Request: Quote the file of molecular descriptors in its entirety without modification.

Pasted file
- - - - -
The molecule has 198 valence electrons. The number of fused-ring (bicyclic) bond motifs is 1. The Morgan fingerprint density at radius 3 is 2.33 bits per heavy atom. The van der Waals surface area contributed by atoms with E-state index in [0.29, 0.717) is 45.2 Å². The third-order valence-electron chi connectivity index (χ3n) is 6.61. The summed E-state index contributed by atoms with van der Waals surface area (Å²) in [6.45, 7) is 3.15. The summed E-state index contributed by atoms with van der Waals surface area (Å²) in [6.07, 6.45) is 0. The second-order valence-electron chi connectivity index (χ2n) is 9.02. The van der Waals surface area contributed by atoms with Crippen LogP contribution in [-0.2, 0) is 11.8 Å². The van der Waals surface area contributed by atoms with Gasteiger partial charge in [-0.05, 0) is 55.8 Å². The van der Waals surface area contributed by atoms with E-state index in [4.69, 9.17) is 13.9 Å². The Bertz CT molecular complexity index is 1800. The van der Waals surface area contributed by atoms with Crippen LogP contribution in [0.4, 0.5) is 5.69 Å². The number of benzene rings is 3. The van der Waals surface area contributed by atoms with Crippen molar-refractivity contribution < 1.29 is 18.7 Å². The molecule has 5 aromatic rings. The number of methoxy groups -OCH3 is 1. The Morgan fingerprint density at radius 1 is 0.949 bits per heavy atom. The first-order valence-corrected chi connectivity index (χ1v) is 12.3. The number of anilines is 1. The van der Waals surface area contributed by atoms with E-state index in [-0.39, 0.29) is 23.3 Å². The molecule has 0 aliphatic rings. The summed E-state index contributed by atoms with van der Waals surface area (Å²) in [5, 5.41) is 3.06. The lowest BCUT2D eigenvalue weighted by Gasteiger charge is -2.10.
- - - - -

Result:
The molecule has 198 valence electrons. The number of fused-ring (bicyclic) bond motifs is 1. The Morgan fingerprint density at radius 3 is 2.33 bits per heavy atom. The van der Waals surface area contributed by atoms with E-state index in [0.29, 0.717) is 45.2 Å². The third-order valence-electron chi connectivity index (χ3n) is 6.61. The summed E-state index contributed by atoms with van der Waals surface area (Å²) in [6.45, 7) is 3.15. The summed E-state index contributed by atoms with van der Waals surface area (Å²) in [6.07, 6.45) is 0. The second-order valence-electron chi connectivity index (χ2n) is 9.02. The van der Waals surface area contributed by atoms with Crippen LogP contribution in [-0.2, 0) is 11.8 Å². The van der Waals surface area contributed by atoms with Gasteiger partial charge in [-0.05, 0) is 55.8 Å². The van der Waals surface area contributed by atoms with E-state index in [4.69, 9.17) is 13.9 Å². The Bertz CT molecular complexity index is 1800. The van der Waals surface area contributed by atoms with Crippen LogP contribution in [0.4, 0.5) is 5.69 Å². The number of benzene rings is 3. The van der Waals surface area contributed by atoms with Crippen molar-refractivity contribution < 1.29 is 18.7 Å². The molecule has 5 aromatic rings. The number of methoxy groups -OCH3 is 1. The Morgan fingerprint density at radius 1 is 0.949 bits per heavy atom. The first-order valence-corrected chi connectivity index (χ1v) is 12.3. The number of anilines is 1. The van der Waals surface area contributed by atoms with E-state index in [-0.39, 0.29) is 23.3 Å². The molecule has 0 aliphatic rings. The summed E-state index contributed by atoms with van der Waals surface area (Å²) in [5, 5.41) is 3.06. The lowest BCUT2D eigenvalue weighted by Gasteiger charge is -2.10.